Lenten Lights GG ~ Remembrance
Searching my cache of photos for palms and Palm Sunday, I came across this picture of the Holocaust Memorial of Miami, taken while on Spring Break trip last year.
There are indeed palms, but they pale in the shadow of this memorial, a hand reaching up in profound struggle, “conveying the unimaginable and remembering the unthinkable.” Sculptor, Kenneth Treister says, “The immensity of this tragedy is infinite. To express it artistically, impossible … but I had to try.”
Tomorrow is Palm Sunday. Christians will begin the remembrance of the final week of Jesus’ life and ministry, a triumphal entry to Jerusalem, core teachings of the faith, followed by his arrest, trial and crucifixion. At the heart of Christian faith is a profound wound. It must be remembered. And the remembering is complicated by the seemingly impossible and conflicting need not to valorize or glorify the suffering, pain and death, neither to forget the painful presence of violence in the story. If we find an easy answer or pathway through this tension, it is probably not much of an answer.
Monday evening begins Passover or Pesach. Jews will begin the remembrance of the Exodus out of Egypt, the key teachings of their faith, and many other times of profound suffering over the course of history for the children of Israel, including the Holocaust during the second World War. At the heart of Jewish faith are wounds so numerous and profound, as to be “infinite” as Treister says. There is no glory in this suffering, yet remembrance is absolutely key, so much that when Jews in America respond to questions about which central aspects of the Jewish experience shape their political activities, remembering the Holocaust tops their list.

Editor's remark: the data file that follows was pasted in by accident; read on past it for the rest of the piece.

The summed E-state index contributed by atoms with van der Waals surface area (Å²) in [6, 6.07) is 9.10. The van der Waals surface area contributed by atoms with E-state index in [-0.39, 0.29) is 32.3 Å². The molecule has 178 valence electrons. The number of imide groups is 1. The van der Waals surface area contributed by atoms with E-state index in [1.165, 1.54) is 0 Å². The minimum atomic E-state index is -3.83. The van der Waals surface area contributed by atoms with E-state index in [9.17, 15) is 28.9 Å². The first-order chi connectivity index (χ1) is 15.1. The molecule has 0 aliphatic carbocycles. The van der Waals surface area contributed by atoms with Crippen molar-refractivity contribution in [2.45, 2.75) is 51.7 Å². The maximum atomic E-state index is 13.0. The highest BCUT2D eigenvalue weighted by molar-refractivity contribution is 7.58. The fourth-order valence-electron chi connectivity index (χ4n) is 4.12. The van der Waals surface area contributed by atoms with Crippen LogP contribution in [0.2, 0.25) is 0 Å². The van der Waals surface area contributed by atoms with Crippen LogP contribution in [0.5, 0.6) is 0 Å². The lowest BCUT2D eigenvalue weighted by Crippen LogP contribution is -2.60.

If you can do nothing else with Holy Week or with Passover, then at very minimum, I urge you to remember, and ponder with some seriousness, the wounds at the heart of Christianity and Judaism. How religious traditions and people cope with violence – their own and that of others – remains one of the greatest challenges of our time. We ignore this challenge to our own peril. The vision of Christian hope and of Jewish tikkun olam (healing the world) are based not in casual or grandiose optimism. Rather sacred hope and healing are grounded in the most profound vulnerabilities of life and death.